26 March 2023

Refinancing coming up in 2023-2024: what to expect and how to respond

Tristan Peters

Companies looking to refinance or increase borrowings in 2023-2024 will find themselves in a changed environment. Even a year ago, the markets were full of cash looking for returns. But now, lenders are retreating, trying to reduce their commitment and pushing for higher pricing and stricter terms. In this article, we describe how borrowers can prepare for financing transactions in this new lending landscape. We also discuss some of the innovative solutions that have helped close recent financing deals. Finally, we advise borrowers not to wait in hope of more favourable market conditions in the future, but to kick-start their upcoming financing transactions now.

How the landscape has changed for borrowers

During COVID, many borrowers attracted or refinanced debt at historically low interest rates and very borrower-friendly terms. This was due to a liquid debt market fuelled by government and central bank stimulus. The largest portion of this debt will mature in 2024 and 2025 – which means we expect a surge in borrower demand for refinancing in the next 12-24 months.

Borrowers looking to refinance - and those needing to attract additional funding in the coming years - will do so in a different landscape. This is owed to macro factors that characterised 2022 and will, to a lesser extent, continue to dominate 2023 (inflation, the war in Ukraine, trade disruptions and weak economic forecasts). As a result, many borrowers are feeling a strain on their business and financial outlook. Rating agencies take a more pessimistic view on borrowers, especially those with mixed performance, and downgrades are on the rise. This further complicates borrowers' refinancing efforts.

Adding complexity, this crowded demand side is being met by a dwindling supply side, as lender operations are also being affected by the same adverse macro-economic factors. Market liquidity has been reduced by central bank benchmark rate hikes and lender asset sales to normalize balances sheets. And the recent turmoil caused by Silicon Valley Bank and Credit Suisse further exacerbated these trends and led to increased volatility. In addition, significant sub-par trading in secondary markets due to inflation and rising interest rates makes it difficult for primary lenders to syndicate debt without large discounts to make up for the lower yield in these loans. This, in turn, makes primary lenders wary of accommodating financing and refinancing requests, unless the borrower/issuer is willing to accept significant original issue discounts (OID). We also see some borrowers opting to pause transactions until the market improves.

As more traditional lenders such as banks retreat or reduce commitments, borrowers can still access liquidity from other debt sources. Increasingly prevalent are direct lenders – such as private equity and credit funds - who sit on a lot of dry powder but charge higher margins than traditional lenders. This was just recently exemplified by a consortium including Apollo and Blackstone which provided a largest-ever USD 5.5 billion loan to Carlyle to fund the 50% acquisition of healthcare analytics company Cotiviti.

All in all, the current state of the tradeable debt markets is unpredictable and prone to sudden swings. As a result, there may be short windows of opportunity to execute a refinancing or new financing if market conditions are right, but those moments may end abruptly. Identifying the right time and best deal is crucial but challenging. Borrowers who choose to wait for more favourable market conditions do so at the risk of losing optionality further down the road. Especially if a borrower's trading has lagged or its sector is under pressure with financiers, the increased cost of debt may be a price worth paying for a few years of funding runway.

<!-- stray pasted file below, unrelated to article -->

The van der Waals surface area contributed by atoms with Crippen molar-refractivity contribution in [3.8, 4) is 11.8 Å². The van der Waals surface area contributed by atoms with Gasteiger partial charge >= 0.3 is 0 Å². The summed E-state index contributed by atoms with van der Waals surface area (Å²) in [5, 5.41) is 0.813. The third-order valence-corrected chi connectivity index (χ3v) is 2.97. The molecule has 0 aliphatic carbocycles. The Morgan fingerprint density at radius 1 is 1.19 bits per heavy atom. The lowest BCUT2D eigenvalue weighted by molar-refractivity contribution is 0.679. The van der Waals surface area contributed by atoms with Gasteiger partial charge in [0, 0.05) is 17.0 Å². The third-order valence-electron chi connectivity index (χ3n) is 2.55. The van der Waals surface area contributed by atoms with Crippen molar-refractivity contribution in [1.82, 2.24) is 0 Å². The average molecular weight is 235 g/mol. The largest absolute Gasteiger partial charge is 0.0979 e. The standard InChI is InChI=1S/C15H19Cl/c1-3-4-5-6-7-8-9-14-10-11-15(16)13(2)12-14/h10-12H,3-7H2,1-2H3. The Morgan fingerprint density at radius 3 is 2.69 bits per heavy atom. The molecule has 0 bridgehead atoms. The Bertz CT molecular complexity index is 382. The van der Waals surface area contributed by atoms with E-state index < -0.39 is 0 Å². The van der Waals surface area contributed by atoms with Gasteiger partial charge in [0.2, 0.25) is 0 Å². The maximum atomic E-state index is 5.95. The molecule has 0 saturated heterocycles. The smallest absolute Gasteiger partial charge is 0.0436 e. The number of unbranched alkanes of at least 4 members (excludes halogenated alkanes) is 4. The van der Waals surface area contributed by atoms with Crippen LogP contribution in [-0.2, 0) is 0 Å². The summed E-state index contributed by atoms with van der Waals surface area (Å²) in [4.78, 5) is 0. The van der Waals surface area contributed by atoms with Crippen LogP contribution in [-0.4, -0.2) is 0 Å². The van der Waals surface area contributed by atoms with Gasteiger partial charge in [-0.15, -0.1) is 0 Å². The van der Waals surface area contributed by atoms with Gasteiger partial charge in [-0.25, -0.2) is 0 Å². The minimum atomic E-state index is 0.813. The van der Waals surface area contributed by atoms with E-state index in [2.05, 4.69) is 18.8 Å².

Borrowers to face tougher, more protracted negotiations than before

In this changed landscape, despite lenders still having dry powder available, borrowers should expect to have more lengthy and difficult conversations than they had with their lenders five or even two years ago when they sought to refinance or increase their credit lines. The same will apply to technical waivers, such as for seasonal dips in financial performance. This results from lenders looking to decrease their commitments or even to withdraw from underperforming sectors against the backdrop of multiyear uncertainty ahead of us. The result is that even stronger credits that are used to relationship banking only, now may need to expand the consortium of banks or even add mezzanine or junior debt. Having such a larger or more varied group of lenders increases deal complexity and transaction timelines.

Borrowers should expect substantially longer lead times to negotiate amendments, refinancing and new money deals. Aside from increased scrutiny and, potentially, changes to the group, we also expect the sheer volume of deals on lender desks to affect borrowers' ability to do a quick deal. This is especially true if borrowers have to find additional or replacement lenders. This is why we advise kick-starting refinancing or new financing processes well before the typical 12-18 months' maturity horizon.

Some Borrowers facing maturity, an upcoming auditor's going concern review, or requiring additional funding may not be able to timely complete refinancing or new financing. They may need to switch gears to an "amend-and-extend" transaction, providing extra funding runway but often at a cost, or even a more comprehensive overhaul of their debt structure. In these circumstances, sound and proactive liability management is paramount.

Proactive deal management: getting in shape

When a suitable refinancing or new financing opportunity arises, the borrower's board and treasury should have done their homework and be ready to seize it. Questions to have answered include: what are the liquidity forecasts and when does the business reach its liquidity low point? Which assets are unencumbered and could serve as collateral for additional financing? Is the sponsor on board to support the process, possibly with a capital injection? Considering the market backdrop, early and open-minded exploration and preparation of options will be rewarded. Below we set out some guiding principles for getting in shape for refinancing or new financing, relevant for stronger and weaker borrowers alike: